American Heritage® Dictionary of the English Language, Fourth Edition
- v. To examine methodically by separating into parts and studying their interrelations.
- v. Chemistry To make a chemical analysis of.
- v. Mathematics To make a mathematical analysis of.
- v. To psychoanalyze.
Century Dictionary and Cyclopedia
- To take to pieces; resolve into elements; separate, as a compound into its parts; ascertain the constituents or causes of; ascertain the characters or structure of, as a plant: as, to analyze a mineral, a sentence, or an argument; to analyze light by separating it into its prismatic constituents.
- Hence To examine critically, so as to bring out the essential elements or give the essence of: as, to analyze a poem.
- In mathematics, to submit (a problem) to treatment by algebra, and especially by the calculus.
- v. transitive To subject to analysis.
- v. transitive To resolve (anything complex) into its elements.
- v. transitive To separate into the constituent parts, for the purpose of an examination of each separately.
- v. transitive To examine in such a manner as to ascertain the elements or nature of the thing examined; as, to analyze a fossil substance, to analyze a sentence or a word, or to analyze an action to ascertain its morality.
GNU Webster's 1913
- v. To subject to analysis; to resolve (anything complex) into its elements; to separate into the constituent parts, for the purpose of an examination of each separately; to examine in such a manner as to ascertain the elements or nature of the thing examined; to consider in detail in order to discover essential features or meaning
- v. make a mathematical, chemical, or grammatical analysis of; break down into components or essential features.
- v. subject to psychoanalytic treatment.
- v. break down into components or essential features
- v. make a mathematical, chemical, or grammatical analysis of; break down into components or essential features
- v. subject to psychoanalytic treatment
- v. consider in detail and subject to an analysis in order to discover essential features or meaning
- Back formation from analysis, from French analyser, from analyse, from Medieval Latin analysis, from Ancient Greek ἀνάλυσις (analusis, "a breaking up, a loosening, releasing"), from ἀναλύω (analuō, "to unloose, release, set free"), from ἀνά (ana, "on, up, above, throughout") + λύσις (lusis, "a loosening"), from λύω (luō, "to unfasten"). (Wiktionary)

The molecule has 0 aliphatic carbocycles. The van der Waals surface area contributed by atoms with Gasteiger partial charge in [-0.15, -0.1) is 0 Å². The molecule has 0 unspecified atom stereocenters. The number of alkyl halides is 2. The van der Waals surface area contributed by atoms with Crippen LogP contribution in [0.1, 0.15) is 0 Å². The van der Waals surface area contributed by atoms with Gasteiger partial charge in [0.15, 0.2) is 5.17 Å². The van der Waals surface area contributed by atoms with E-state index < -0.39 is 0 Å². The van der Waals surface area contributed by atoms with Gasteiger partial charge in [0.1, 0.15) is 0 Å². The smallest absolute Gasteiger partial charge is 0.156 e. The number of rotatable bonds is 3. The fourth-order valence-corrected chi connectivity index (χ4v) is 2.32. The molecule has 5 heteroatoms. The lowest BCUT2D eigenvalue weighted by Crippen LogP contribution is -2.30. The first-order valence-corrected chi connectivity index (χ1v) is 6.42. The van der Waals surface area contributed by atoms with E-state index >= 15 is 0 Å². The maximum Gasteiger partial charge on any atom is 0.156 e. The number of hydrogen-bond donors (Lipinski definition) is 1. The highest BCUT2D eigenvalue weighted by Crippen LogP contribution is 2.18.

- Perhaps from French analyser, from analyse, analysis, from Greek analusis; see analysis. (American Heritage® Dictionary of the English Language, Fourth Edition)
“Nguyen said one of the key elements the panel has been trying to analyze is the safety culture at the companies involved in the April 20 disaster.”
“One could analyze from a biochemical perspective and focus on interactions on a molecular level.”
“Never in the history of this country we have a intelligent President, Smart and Honest, STOP GOP just making noise because if we analyze from the last past 60 years, YOU REPUBLICANS have been making big mass and infecting un-educated citizens all over, with this technique of fear and intimidation.”
“And if that's the mistake, then you analyze from the mistake to who's at fault.”
“Steinberg, now Red Sox executive vice president, says, "I don't know how he applies the mental power he has, but his intellect, his ability to analyze, is extraordinary.”
“If you analyze during the game, you could agree with the referee; if you analyze from the TV, you could not agree with the referee.”
“Now, this tendency to analyze is obviously more dangerous for children than for adults, because, from lack of experience and knowledge of psychology, the child's analysis is incomplete.”
“According to an outline released by the Education Ministry, Social Justice 12 is not a course on homosexuality, but one meant to “raise students’ awareness of social injustice, to enable them to analyze from a social justice perspective, and to provide them with knowledge, skills and an ethical framework to advocate for a socially just world.””
“[Obama's] first instinct -- the academic instinct -- is to explain and analyze, which is impressive to political writers who share that particular vocation.”
“That is so bad a figure that to analyze is to reject it; yet it never bothers young people, who would understand the poet and like him just as well even had he written”
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